A major mid-market player in the Asian architectural fittings and hardware sector - wanted to grow its topline 10X in the next five years. This meant that strategy, infrastructure, capabilities and distribution - everything had to be enhanced to ensure that it had the best shot at taking on multinationals which led the market in India.
On the surface, our client had the right fundamentals - an existing network of distributors which relied on our client’s brand to sell their inventory, a functional procurement supply chain, a decent market share and a healthy balance sheet.
A business model transformation and brand re-positioning was clearly on the cards to help it achieve its 5-year goal. However, an in-depth assessment revealed an impactful systemic challenge. The challenge was real time data and analytics. For example, while sales across their key markets were at an all time high, a deeper inspection illustrated that those markets were also the least profitable. Why? Because the key metric that the leaders tracked were gross sales in the region, incentivizing sales staff to achieve those targets at any cost. That translated to achieving targets by providing deep discounts to distributors.
This was a problem for the following reasons:
- It created an inorganic uptake in product adoption leading to distributors expecting discounts all the time.
- Squeezed margins leading to stagnated growth due to lack of a healthy cash balance left for the company to allocate enough capital for innovation and aggressive growth.
- A vicious cycle of inorganic growth and stagnated margins compromising growth rate potential over the years.
This problem was further exacerbated by the fact that this was news to the leadership and key decision makers. There was no data and analytics infrastructure that informed them - real time - about these challenges. Leading to a classic case of ‘Unknown Unknowns’ and a strategic blind spot.
Data is the new Oil
‘Data is the new oil, and analytics is the internal combustion engine’ - said Peter Sondergaard. We see this lesson progressively gaining relevance for clients of all sizes, industries and sectors. We have seen that companies that rely on data and analytics to validate or invalidate their business strategies, tactics or programmes are able to gain a real edge in the market and compete at the highest level. Independent research supports this finding emphatically. For starters, a Gartner research states that by 2022, 90% of corporate strategies will explicitly mention information as a critical enterprise asset and analytics as an essential competency. On a strategic front, companies are changing and reshaping their business models with breakneck agility, thanks to data and analytics.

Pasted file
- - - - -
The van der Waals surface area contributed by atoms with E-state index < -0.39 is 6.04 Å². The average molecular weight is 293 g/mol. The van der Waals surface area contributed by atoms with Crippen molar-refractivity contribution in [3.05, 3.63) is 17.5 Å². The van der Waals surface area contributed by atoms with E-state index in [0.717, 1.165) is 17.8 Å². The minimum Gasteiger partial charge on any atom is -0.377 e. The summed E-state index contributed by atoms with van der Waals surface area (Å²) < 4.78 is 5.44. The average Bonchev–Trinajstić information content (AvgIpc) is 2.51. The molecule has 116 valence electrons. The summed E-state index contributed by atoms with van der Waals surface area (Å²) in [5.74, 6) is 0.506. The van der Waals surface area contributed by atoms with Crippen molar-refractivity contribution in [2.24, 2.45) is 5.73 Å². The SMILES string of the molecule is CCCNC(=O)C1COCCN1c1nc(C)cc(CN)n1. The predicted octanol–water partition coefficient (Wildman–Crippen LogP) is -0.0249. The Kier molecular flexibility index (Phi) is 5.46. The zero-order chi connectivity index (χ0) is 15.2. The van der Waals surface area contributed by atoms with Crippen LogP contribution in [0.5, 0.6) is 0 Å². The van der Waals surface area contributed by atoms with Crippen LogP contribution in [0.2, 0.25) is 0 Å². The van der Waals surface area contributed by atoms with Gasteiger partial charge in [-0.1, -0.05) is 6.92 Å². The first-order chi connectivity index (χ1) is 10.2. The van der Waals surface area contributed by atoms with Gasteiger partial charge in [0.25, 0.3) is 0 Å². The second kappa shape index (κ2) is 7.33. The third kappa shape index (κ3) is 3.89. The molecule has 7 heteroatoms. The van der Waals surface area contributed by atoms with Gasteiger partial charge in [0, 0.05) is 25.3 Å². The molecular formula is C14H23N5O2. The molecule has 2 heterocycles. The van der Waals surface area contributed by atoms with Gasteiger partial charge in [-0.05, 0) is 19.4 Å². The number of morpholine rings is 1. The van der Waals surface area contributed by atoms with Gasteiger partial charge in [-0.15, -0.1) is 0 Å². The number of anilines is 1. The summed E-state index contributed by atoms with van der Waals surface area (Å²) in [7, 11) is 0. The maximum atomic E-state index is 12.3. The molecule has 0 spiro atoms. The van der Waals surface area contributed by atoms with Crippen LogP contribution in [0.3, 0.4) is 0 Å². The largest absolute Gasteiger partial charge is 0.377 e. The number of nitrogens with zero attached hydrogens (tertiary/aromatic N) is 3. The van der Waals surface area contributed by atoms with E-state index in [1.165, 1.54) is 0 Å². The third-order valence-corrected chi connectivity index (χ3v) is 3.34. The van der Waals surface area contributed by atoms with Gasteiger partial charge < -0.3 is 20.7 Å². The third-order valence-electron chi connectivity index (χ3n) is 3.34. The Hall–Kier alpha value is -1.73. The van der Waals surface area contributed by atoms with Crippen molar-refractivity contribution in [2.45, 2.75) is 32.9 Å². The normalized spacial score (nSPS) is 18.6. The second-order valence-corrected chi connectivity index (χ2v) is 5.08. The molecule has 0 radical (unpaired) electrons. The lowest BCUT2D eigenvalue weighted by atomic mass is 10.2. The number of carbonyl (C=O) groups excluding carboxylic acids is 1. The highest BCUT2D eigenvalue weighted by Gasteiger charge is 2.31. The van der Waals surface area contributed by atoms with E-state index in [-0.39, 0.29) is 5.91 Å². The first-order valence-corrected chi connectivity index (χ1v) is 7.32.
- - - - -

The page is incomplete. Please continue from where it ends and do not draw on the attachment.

Data and analytics are now changing the basis of market competition. Leading companies are using their capabilities not only to improve their core operations but to launch entirely new business models. Data sets and sources are becoming great unifiers and creating new, cross-sectoral competitive dynamics. About one-third of respondents in a McKinsey report had cross-sector dynamics at the top of their mind. For instance, worrying that “companies from other industries have clearer insight into my customers than I do.” Lastly, data is driving business RoI, with a McKinsey report stating that smart analytics can tap upto 20% of lost ROI.
Making Data and analytics functional for MMEs
Data and Digital as a discipline and a value driver for Indian businesses is still under-invested in. With less than 5% of Indian companies having adopted emerging technologies, it is abundantly clear that the mid-market segment needs to do much more to leverage the value that real time data and analytics can offer.
Further, achieving these strategic outcomes is dependent on the following factors: it being a top priority for leadership and executives, having the company’s digital strategy aligned with the overall business strategy, investing in a holistic digital transformation to create programmes rather than fragmented tweaks, having a robust and qualified team executing the digital & data strategy iteratively and lastly upskilling all company personnel to become data citizens.